- Retvenko, a minor character, is drunk at the very start of the book. At a bar in the Barrel, where the thugs and cheats of the city live, Retvenko realized, “The whiskey had failed to warm him.” Later, when speaking to a barman he thinks, “His Kerch wasn’t good to begin with, and it was worse after a few drinks.”
- Wylan, a member of the Dregs, has to pretend to be a waiter at a gambling hall. When signaled to serve champagne, he thinks, “He at least knew how to pour a proper glass of champagne without it foaming over.”
- When thinking about Wylan’s change in appearance, Jesper thinks, “It always left him feeling a little off-kilter, like he’d thought he was reaching for a cup of wine and gotten a mouthful of water instead.” Later Jesper says to Wylan, “I mean, just think of the heights of debauchery we could reach if no one kept this city in check. Champagne for breakfast.” When Jesper and Wylan later speak with Jesper’s father, Jesper thinks, “They’d eat. They’d talk. Maybe they’d drink. Please let them drink.”
- As with the first book, jurda parem, a harmful drug that enhances a Grisha’s (magic user’s) powers, is a main plot device in the story. Kuwei, the son of the creator of jurda parem, says that he can discover “An antidote for parem.”
- Nina, a member of the Dregs, comments that she could “masquerade as a jurda parem dealer” as a joke when going over Jesper’s role in a job. Later in the story, Nina thinks about the aftereffects of jurda parem on her body. “She’d still been trying to purge the parem from her body, caught in the haze of suffering that had begun on the voyage from Djerholm. She told herself to be grateful for the memory of that misery, every shaking, aching, vomiting minute of it.” Later, she remembers how she acted towards Matthias, her boyfriend, while dealing with the aftereffects. “The shame of Matthias witnessing it all, holding back her hair, dabbing her brow, restraining her as gently as he could as she argued, cajoled, screamed at him for more parem. She made herself remember every terrible thing she’d said, every wild pleasure offered, each insult or accusation she’d hurled at him.”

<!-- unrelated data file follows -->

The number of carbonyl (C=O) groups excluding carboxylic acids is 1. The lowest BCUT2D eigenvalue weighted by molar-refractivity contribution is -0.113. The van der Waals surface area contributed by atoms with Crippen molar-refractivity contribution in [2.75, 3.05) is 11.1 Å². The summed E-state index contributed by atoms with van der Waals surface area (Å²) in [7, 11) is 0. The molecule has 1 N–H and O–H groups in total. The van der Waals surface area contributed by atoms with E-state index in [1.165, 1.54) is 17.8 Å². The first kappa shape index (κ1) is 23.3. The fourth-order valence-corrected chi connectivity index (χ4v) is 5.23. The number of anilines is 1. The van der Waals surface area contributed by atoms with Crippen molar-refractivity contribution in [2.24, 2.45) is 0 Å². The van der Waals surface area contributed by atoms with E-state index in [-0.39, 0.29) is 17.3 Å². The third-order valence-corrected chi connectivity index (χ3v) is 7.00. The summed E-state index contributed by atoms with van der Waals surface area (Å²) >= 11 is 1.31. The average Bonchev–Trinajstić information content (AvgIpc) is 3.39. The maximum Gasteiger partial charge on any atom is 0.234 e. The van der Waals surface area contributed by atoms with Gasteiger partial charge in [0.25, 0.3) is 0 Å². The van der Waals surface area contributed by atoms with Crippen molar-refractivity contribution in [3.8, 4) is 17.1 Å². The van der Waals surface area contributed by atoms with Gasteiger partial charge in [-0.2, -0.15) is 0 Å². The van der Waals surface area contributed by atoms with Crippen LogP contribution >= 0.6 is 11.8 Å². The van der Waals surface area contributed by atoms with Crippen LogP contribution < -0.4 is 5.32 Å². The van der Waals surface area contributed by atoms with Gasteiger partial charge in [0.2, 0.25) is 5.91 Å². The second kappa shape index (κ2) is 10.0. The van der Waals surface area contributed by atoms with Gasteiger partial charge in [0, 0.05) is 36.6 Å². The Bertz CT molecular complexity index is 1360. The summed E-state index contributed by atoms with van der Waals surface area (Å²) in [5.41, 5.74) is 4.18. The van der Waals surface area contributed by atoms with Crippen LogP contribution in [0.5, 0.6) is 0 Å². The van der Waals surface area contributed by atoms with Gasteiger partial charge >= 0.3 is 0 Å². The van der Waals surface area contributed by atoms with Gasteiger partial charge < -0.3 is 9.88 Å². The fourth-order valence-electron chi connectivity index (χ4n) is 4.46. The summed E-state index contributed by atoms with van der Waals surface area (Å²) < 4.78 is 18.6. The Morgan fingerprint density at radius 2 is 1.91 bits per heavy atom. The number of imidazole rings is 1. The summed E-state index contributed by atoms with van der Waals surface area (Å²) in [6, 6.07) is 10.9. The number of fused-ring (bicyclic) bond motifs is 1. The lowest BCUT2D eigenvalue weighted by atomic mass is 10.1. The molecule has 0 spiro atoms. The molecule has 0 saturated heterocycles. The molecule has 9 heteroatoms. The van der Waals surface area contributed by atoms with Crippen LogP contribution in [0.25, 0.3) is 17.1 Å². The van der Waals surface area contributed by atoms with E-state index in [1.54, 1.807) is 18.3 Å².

- When trying to use her Grisha power, Nina remembers how her jurda parem addiction affected her. “She’d broken into a sweat from the effort, and as soon as the bruised color faded, the hunger for parem hit, a swift, hard kick to her chest. She’d bent double, clutching the sink, her mind filled with breakneck thoughts of how she could get away, who might have a supply, what she could trade.” Later on, when Nina asks Kuwei about whether the drug affects Grisha power, Kuwei responds, “I don’t know. You took the drug only once. You survived the withdrawal. You are a rarity.”
- When sneaking into someone’s home, “Nina had suggested drugging the dog’s food.”
- Profanity is used frequently in the novel. Profanity includes words like: ass, hell, bastards, damn, bitch, and fuck.
- When telling his team about his plan to con a man named Smeet, Kaz says, “So you all need to do everything you can to keep his ass firmly planted at that table.”
- When debating with Matthias about whether one of their targets will invite Nina back to her room, Nina says, “Like hell he won’t.” When speaking to Wylan about the Smeet job, Kaz says, “We can’t be here when he gets back or the whole plan goes to hell.”
- When Kaz is musing over a certain type of lock, he thinks, “They were complicated little bastards.”
- When Jesper talks to Kuwei, he says, “You have that damn travel pack.” Soon after that Jesper says, “There’s only one way out of the tomb, and we’re on a damn island.”
- When Nina is attacked by a group of thugs, one of them yells, “They’re coming for the Grisha bitch!”
- When Nina demanded Matthias get her more jurda parem, she tells him, “Then break the fucking door down, you useless skiv.”
- The Grisha, AKA the magic users, are an integral part of the world of Crooked Kingdom, just like in Six of Crows.
- Like in the first book, the Grisha are categorized into groups based on their powers. The Corporalki, also known as the Order of the Living and the Dead, include Heartrenders and Healers. The Etherrealki, who are the Order of the Summoners, include Squallers, Inferni, and Tidemakers. The Materialki, who are the Order of Fabrikators, include Durasts and Alkemi. For instance, “A Corporalki could manipulate the human body, not inorganic matter.”